This week government 2.0 enthusiasts will meet in DC for the Gov 2.0 Summit organized by Tim O’Reilly with a quite interesting list of vendor sponsors and an impressive number of speakers from government and elsewhere. Most of the people who are driving and implementing change in the Obama administration will be either speaking or attending, and the #gov20 hashtag on twitter returns lots of tweets that witness great expectations for the event.
Tim O’Reilly, one the very first to spot the new Internet trends a few years ago and to introduce the term “web 2.0”, has been addressing government officials in DC and elsewhere with his vision of government as a platform. This has been circulating for a few months rather quietly, but now is vigorously emerging – in conjunction with the above-mentioned conference – as the new buzzword for “government 2.0”.
His views are summarized in a recent article on TechCrunch and is also available through an extended session hosted by the Federal Aviation Authority back in June. Many of the recent initiatives undertaken by the Obama administration as well as by governments around the world on web 2.0 are covered by Tim’s government as a platform: data.gov, recovery.gov, appsfordemocracy, different kinds of crowdsourcing, and so forth.
O’Reilly derives this concept from the technology industry, where the most successful companies have all been platform companies, enabling their partners’ and ecosystem’s success. Examples he often mentions are Microsoft, Google, Apple. Platform providers allow others to develop applications and move in directions that they would never think about. To some extent, this is true for the open government data movement too, where public data are made available for others (vendors, non-profit organizations, other government agencies or the public at large) to extract and create value.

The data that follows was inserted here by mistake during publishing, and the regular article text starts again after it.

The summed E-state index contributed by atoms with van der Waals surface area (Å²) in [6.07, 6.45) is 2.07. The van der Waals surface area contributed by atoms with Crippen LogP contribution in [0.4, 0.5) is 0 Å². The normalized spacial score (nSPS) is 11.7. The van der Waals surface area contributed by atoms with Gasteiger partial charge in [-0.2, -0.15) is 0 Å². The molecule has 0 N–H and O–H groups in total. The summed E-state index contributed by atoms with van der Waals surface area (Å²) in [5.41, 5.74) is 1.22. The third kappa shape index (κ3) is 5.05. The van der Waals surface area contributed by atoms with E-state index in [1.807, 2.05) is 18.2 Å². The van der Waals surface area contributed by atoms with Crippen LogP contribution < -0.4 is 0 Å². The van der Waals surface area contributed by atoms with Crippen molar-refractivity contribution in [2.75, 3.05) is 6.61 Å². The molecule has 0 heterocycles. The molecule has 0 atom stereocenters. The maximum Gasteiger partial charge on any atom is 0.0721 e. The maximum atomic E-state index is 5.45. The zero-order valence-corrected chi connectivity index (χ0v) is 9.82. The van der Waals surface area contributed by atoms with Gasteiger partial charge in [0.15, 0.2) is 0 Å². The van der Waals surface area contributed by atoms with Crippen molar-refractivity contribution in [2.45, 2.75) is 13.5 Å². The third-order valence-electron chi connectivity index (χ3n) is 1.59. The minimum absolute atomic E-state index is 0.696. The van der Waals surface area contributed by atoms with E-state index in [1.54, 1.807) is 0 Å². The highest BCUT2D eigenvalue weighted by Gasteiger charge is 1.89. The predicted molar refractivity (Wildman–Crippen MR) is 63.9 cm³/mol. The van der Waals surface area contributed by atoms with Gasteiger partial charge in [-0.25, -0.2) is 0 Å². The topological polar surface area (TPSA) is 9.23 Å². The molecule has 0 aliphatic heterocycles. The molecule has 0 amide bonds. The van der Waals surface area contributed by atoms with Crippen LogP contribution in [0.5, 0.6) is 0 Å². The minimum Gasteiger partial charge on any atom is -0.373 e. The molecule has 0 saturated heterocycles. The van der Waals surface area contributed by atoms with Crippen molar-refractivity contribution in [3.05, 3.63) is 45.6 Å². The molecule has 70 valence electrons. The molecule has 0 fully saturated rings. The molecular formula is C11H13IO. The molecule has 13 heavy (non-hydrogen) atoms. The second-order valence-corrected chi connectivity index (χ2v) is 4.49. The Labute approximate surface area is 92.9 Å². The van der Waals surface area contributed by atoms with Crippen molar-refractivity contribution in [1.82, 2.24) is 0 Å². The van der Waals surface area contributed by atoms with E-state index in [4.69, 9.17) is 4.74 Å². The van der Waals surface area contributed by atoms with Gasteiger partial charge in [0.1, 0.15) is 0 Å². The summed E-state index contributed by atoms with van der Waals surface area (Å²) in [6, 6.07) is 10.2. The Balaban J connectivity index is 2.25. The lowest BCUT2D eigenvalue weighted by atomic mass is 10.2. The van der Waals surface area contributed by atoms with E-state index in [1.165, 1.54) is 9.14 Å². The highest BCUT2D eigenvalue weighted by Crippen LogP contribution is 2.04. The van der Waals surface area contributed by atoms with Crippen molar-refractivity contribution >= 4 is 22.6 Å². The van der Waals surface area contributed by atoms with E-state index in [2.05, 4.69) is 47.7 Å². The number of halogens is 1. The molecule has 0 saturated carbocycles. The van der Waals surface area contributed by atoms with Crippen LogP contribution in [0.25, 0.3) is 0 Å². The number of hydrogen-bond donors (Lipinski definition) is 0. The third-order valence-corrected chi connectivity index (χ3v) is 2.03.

He highlights some basic characteristics of platform organizations: they embrace open standards; they build simple system that can evolve; they develop for participation; they learn from their users, and especially those who do unexpected things; they lower barriers to experimentation; they build a culture of measurement; they celebrate developers; and they do not reinvent the wheel.
Undoubtedly most of the above characteristics do apply to government organizations that really want to catch the innovation wave triggered by web2.0.
However it seems to me that there are a few flaws in equating government to a platform. Let me examine some:
- Government operates in an inherently more regulated environment, while platform companies break new ground in domains that are either lightly regulated or not regulated at all. For instance, when looking at data, government struggles with regulatory distinctions between public data, data covered by freed of information, personal data, confidential data, and so forth.
- Government motivations are different from other platform providers. Technology platform providers ultimately want to make money: their partners’ and developers’ success determines how much money they will make. Government aims at creating “public value”, which is a combination of fulfilling its political mission, being efficient and providing services to its own constituents. Therefore the measures of success as well as the rules of engagement of those partners and developers are different, and more complicated.